Custom I-Beam Winch Bumper


The stock bumpers on Full-Size Jeep wagons are pretty-much useless for off-roading. They interfere with the installation of tow-hooks, and hang low to catch on obstacles. Custom Bumpers are available, but not free. There is, however, a pile of scrap iron out behind where I work, with all sorts of pipes and I-beams available for me to play with. That's where I got the ideas for the bumpers I made for my Cherokee.

The outer ends of my front bumper are cut from a 6"x18" I-beam, with a 1/2"-thick outer plate and a 3/8" thick middle plate. I bolted these plates to the side of the framerails using the stock bumper-bracket mounting holes and bolts. I used lengths of that same I-beam as brackets behind an 8"x8" angle of 1/4" plate (fabricated for me by Mark Dupont of our Sniper's Lair 4wd club), to which I mounted the Warn 8274 winch:

The bolts from those brackets double as mounts for the two tow-hooks on each side (ok, a little bit of overkill, I admit). The bumper has some vertical support from a pair of brackets cut from a 3"x3"x3/8" box-section tube, which bolts to the original bumper mount on the front crossmember.

I cut out a section of the front valence panel in to the framerails and to just under the headlights. This required the relocation of the marker lights and turn-signals; for those, I installed two NAPA marker-lights on a plate that I pop-riveted over the vestigal inner light hole in the front support. I've also installed a Rhino grille from a '64 Wagoneer.

The upright 8274 does block the grille a bit, so to minimize the obstruction, I mounted the relay pack under the hood, and built some 2-ga cables to power the motor:

In order to avoid popping the hood every time I want to use the winch, I've relocated the remote connector to the front valence-panel, right between the lights. All cables run through a factory opening in the radiator-suppor that looks like it was designed for this very purpose.

The outer plates are strong enough to stand on, but maybe too heavy. I may cut out a section in the middle of the plate to reduce the weight and weld in some expanded-steel mesh to give a good footing.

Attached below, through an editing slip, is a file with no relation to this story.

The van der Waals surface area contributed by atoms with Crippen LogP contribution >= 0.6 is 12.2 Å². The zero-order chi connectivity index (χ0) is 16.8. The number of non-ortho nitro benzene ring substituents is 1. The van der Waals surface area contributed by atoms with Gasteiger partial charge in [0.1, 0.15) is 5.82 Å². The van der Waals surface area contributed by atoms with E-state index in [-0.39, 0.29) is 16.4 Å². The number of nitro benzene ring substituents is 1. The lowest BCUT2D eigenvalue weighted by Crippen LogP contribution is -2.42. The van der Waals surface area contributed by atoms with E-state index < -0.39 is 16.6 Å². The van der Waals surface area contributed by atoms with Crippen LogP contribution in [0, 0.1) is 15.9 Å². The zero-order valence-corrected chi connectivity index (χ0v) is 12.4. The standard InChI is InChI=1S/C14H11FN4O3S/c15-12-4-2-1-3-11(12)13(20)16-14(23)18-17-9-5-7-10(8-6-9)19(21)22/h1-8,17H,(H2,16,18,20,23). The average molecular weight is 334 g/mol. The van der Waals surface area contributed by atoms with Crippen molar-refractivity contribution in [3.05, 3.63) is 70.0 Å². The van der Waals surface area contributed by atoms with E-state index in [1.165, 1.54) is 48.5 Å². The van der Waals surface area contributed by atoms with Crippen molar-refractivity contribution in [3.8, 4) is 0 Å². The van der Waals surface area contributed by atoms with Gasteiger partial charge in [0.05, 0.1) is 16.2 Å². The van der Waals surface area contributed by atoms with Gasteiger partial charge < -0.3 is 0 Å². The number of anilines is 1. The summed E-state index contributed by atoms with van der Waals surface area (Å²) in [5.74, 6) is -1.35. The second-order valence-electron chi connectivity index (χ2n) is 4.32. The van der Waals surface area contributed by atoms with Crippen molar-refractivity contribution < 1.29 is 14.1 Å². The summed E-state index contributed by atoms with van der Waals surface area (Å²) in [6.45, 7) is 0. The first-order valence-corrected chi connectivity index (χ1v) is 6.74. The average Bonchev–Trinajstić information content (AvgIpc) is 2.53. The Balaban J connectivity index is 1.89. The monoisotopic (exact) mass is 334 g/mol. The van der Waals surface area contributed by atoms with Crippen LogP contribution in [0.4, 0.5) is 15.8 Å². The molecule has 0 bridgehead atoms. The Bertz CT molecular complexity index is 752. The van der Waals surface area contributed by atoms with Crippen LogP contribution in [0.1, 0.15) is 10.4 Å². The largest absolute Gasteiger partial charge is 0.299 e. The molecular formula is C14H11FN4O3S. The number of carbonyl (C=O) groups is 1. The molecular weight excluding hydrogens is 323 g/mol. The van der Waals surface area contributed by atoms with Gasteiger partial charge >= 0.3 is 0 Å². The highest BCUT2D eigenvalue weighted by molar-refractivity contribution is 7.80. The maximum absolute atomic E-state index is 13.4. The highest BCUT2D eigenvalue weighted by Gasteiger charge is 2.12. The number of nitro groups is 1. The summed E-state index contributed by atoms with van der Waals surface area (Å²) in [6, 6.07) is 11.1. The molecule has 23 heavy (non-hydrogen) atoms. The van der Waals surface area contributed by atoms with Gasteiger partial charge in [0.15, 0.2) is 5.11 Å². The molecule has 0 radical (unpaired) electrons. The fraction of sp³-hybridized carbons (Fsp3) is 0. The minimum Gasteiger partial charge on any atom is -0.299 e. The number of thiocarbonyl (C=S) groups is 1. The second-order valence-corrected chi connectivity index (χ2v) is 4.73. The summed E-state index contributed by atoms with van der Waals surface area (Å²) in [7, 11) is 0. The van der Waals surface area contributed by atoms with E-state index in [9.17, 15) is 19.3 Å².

The rear bumper is a rather simple deal, constructed out of a single piece of 4"x6" structural-steel I-beam. It provides a handy step for getting up to the roof-rack, as well as a place to install a bumper-mounted tow-hitch.

The I-beam itself is 1/4" thick across the middle, and slightly thicker on the end-plates.


To make it, I first cut it to length, and bolted it into place using the four stock 7/16"" bolts on the top. To tie it in to the factory tow-hitch reinforcement bracket inside the rear frame, I attached some 1/4"x4"x4" angle-iron L-brackets to the side-framerail with a 3/4" grade-5 bolt and drilled through the rear crossmember directly into the bumper, using two 9/16" grade-8 bolts.


I beveled the ends to avoid knocking off people's kneecaps (this bumper is SOLID!), cut small slots in the bottom edge to enable use of the stock bumper-jack, and covered it in a coat of primer.


I notched the bottom of the bumper to fit a step-bumper  receiver-hitch attached to the center plate with a pair of 3/4" grade-5 bolts. I want to weld in some gussets on the bottom next to the jack notches to prevent the bumper from flexing when I'm jacking it up, and maybe box the bottom of the bumper to avoid the rear hanging up on rocks. If I get ambitious, I'll fit a pair of D-shackles on the back to use as recovery points, but for now the pin through the hitch receiver works fine. All-told, I've got about $50 in this rear bumper.


Once I'm done with all the little details on these bumpers, I'll cover them with black Hammerite paint. Matching rocker-rails are in the works, but a little ways off still as I hunt down some suitable material (scrap 4"x6" box-section tubing is hard to come by).


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